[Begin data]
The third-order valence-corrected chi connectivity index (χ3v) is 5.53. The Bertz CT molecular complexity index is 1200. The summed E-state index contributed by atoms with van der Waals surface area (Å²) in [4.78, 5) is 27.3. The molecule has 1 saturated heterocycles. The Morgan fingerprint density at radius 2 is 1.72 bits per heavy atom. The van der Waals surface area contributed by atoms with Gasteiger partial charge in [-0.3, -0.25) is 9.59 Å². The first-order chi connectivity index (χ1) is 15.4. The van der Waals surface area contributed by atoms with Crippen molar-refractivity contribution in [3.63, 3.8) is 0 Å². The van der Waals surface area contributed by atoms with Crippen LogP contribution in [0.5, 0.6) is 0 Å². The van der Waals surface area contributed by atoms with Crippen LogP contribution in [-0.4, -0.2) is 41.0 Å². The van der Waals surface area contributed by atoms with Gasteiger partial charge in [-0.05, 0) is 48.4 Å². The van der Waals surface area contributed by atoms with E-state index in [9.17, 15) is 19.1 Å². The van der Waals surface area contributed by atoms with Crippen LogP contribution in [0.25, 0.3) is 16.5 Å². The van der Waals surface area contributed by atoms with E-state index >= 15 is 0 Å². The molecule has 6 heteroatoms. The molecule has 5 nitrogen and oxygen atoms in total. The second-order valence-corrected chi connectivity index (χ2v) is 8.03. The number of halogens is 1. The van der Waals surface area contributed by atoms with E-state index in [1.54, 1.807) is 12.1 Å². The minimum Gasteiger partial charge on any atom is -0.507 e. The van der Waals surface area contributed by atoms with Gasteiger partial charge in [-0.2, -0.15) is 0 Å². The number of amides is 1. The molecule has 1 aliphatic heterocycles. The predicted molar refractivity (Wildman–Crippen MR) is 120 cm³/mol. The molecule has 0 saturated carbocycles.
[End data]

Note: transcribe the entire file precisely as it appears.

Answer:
The third-order valence-corrected chi connectivity index (χ3v) is 5.53. The Bertz CT molecular complexity index is 1200. The summed E-state index contributed by atoms with van der Waals surface area (Å²) in [4.78, 5) is 27.3. The molecule has 1 saturated heterocycles. The Morgan fingerprint density at radius 2 is 1.72 bits per heavy atom. The van der Waals surface area contributed by atoms with Gasteiger partial charge in [-0.3, -0.25) is 9.59 Å². The first-order chi connectivity index (χ1) is 15.4. The van der Waals surface area contributed by atoms with Crippen molar-refractivity contribution in [3.63, 3.8) is 0 Å². The van der Waals surface area contributed by atoms with Crippen LogP contribution in [0.5, 0.6) is 0 Å². The van der Waals surface area contributed by atoms with Crippen LogP contribution in [-0.4, -0.2) is 41.0 Å². The van der Waals surface area contributed by atoms with Gasteiger partial charge in [-0.05, 0) is 48.4 Å². The van der Waals surface area contributed by atoms with E-state index in [9.17, 15) is 19.1 Å². The van der Waals surface area contributed by atoms with Crippen LogP contribution in [0.25, 0.3) is 16.5 Å². The van der Waals surface area contributed by atoms with E-state index >= 15 is 0 Å². The molecule has 6 heteroatoms. The molecule has 5 nitrogen and oxygen atoms in total. The second-order valence-corrected chi connectivity index (χ2v) is 8.03. The number of halogens is 1. The van der Waals surface area contributed by atoms with E-state index in [1.54, 1.807) is 12.1 Å². The minimum Gasteiger partial charge on any atom is -0.507 e. The van der Waals surface area contributed by atoms with Gasteiger partial charge in [-0.2, -0.15) is 0 Å². The number of amides is 1. The molecule has 1 aliphatic heterocycles. The predicted molar refractivity (Wildman–Crippen MR) is 120 cm³/mol. The molecule has 0 saturated carbocycles.